Old World Wines- France

Wine Laws of France

  • First established in early 1900s – modified a number of times.
  • Appellation Controllé (controlled naming) laws – the name of a wine reveals quality – helps prevent fraud & gives authenticity.
  • In 1935 INAO was established.
  • INAO – Institut Nationale des Appellation d’Origine des vins et Eau-de-vis
  • INAO created order out of confusion.
  • The ground rule for naming a wine is basically geographical covering the wine’s area, grape-variety, yield, viticulture, vinification, ageing, alcohol-content and a taste-test.

Gradation of French Wines

AOC – Appellation d’Origine Controllée

  • Highest quality but 25% of all wines.
  • The origins of AOC date to the year 1411, when Roquefort was regulated by a parliamentary decree. The first French law on viticultural designations of origin dates to August 1, 1905.
  • AOC products can be identified by a seal, which is printed on the label in wines.
  • There are currently over 300 French wines entitled to the designation AOC on their label.
  • Often, distinguishing classifications requires knowledge of esoteric label laws such as “Unless the wine is from a ‘Premier Cru‘ vineyard, the vineyard name must be printed in characters no more than half the height of the ones used for the village name”.

VDQS – Vins Délimités de Qualité Supérieure

  • Created in 1949 – one notch down from AOC.
  • More scopes in choice – grape, yield, etc.
  • Taste-test is a must.
  • 5% of all wines.
  • There were relatively few VDQS as they typically moved on to AOC status after a number of years.
  • VDQS therefore represented a small part of overall French wine production.
  • By December 31, 2011, VDQS was removed entirely from the classification system.

Vin de pay

  • Even wider scopes but specific area.
  • Not much export.
  • Vin de pays is a French term meaning “country wine.”
  • Legislation on the Vin de pays terminology was created in 1973 and passed in 1979.
  • In 2009, the Vin de pays classification was replaced by the new IGP – Indication Géographique Protégée, or Protected Geographical Region – designation.
  • There are three tiers of Vin de Pays: regional, departmental and local.

Vin de table

  • Vin de Table is the name given to the lowest quality of wine produced in France.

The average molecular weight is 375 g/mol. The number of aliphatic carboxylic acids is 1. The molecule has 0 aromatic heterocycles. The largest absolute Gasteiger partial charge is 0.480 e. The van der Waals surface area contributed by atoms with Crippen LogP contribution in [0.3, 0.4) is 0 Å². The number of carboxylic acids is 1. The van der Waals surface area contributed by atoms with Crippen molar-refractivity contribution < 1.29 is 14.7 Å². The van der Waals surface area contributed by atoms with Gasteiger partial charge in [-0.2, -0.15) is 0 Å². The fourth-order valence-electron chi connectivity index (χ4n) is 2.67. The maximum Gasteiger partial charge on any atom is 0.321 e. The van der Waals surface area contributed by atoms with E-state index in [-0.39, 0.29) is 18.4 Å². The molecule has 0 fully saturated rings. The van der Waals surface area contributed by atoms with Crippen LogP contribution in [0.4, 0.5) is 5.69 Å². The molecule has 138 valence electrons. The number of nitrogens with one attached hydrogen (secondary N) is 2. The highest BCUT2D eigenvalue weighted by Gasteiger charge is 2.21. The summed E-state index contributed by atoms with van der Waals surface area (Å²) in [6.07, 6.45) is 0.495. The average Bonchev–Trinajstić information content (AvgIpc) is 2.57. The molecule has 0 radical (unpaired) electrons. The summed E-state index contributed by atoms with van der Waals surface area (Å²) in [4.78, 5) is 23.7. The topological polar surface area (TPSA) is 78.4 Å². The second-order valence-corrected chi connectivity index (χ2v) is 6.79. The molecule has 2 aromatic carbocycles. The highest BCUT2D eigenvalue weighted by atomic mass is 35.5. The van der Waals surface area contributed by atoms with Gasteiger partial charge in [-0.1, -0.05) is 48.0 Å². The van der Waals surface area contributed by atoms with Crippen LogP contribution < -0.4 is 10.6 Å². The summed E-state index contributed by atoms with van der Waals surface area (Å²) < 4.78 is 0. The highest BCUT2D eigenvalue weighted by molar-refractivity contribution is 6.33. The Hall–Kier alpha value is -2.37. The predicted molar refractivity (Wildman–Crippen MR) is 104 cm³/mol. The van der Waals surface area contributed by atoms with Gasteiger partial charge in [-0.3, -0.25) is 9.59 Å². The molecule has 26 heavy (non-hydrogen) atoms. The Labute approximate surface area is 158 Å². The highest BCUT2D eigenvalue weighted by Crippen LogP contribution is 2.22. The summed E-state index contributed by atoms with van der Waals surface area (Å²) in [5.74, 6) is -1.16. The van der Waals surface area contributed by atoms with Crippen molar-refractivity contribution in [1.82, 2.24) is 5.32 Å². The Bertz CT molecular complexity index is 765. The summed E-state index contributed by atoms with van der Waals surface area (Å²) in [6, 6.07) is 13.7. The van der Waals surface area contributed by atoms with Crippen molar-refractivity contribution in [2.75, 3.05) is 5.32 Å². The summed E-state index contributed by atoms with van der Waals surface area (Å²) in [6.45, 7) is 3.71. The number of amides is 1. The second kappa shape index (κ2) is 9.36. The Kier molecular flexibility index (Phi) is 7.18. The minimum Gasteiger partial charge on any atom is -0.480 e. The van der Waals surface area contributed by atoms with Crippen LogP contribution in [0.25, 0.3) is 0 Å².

• Intended for everyday drinking and blending, wines of this category have neither an appellation nor a regional designation.
  • Table wines have very few restrictions in terms of grape varieties, yields or vinification techniques, and all existing regulations for this category have been set by the European Union.
  • Vin du Table is produced in virtually every part of France which boasts viticulture, and it accounts for less than 15% of France’s output of wines.

Wine Regions of France


  • Name from the principal city of 2,000 years.
  • Probably the most prestigious wine-region.
  • Produces only 5% of all French wines but 25% of all AOC wines.
  • Climate: mild winters & warm summers – ideal.
  • Soil: pebbly & stony, not fertile but rich in minerals – ideal.
  • White Grapes used – Sauvignon  blanc / Muscadelle / Semillon
  • Black Grapes used– Cabernet Sauvignon / Cabernet Franc / Malbec / Petit Verdot / Merlot
  • Red wines – delicate, light-bodied & dry – very good accompaniment with food.Bordeaux red wines are referred to as claret (French ‘clairet’ – clear-coloured).
  • White wines – more sweet than dry, often golden-coloured.
  • A few rosé wines also.
  • More than 35 districts but the following five are most notable: Médoc, Pomerol, St. Emilion (mainly reds), Graves (both reds & whites), Sauternes (mainly golden-sweet whites).


  • With the exception of Château Haut-Brion from Graves, all of the red wines in the 1855 Classification are from the Médoc.
  • Many of the Médoc wines that are not in this classification were classified using the Cru Bourgeois system until 2007.
  • Following legal challenges this category was abolished, and reintroduced in 2010 as an annual “mark of quality” depending on independent annual assessment.


  • The name Graves derives from its intensely gravelly soil.
  • The Graves is considered the birthplace of claret.
  • In the Middle Ages, the wines that were first exported to England were produced in this area. At that time, the Médoc subregion north of the city Bordeaux still consisted of marshland unsuitable for viticulture, while Graves were naturally better-drained.
  • As with Médoc, Cabernet Sauvignon is the predominant grape, but a somewhat greater proportion of Merlot is typically used in the blend, with smaller amounts of Cabernet Franc, Petit Verdot and Malbec.
  • The dry white wines are a blend of Sauvignon blanc and Sémillon.


  • Heavy-bodied red wines – known as the Burgundies of Bordeaux.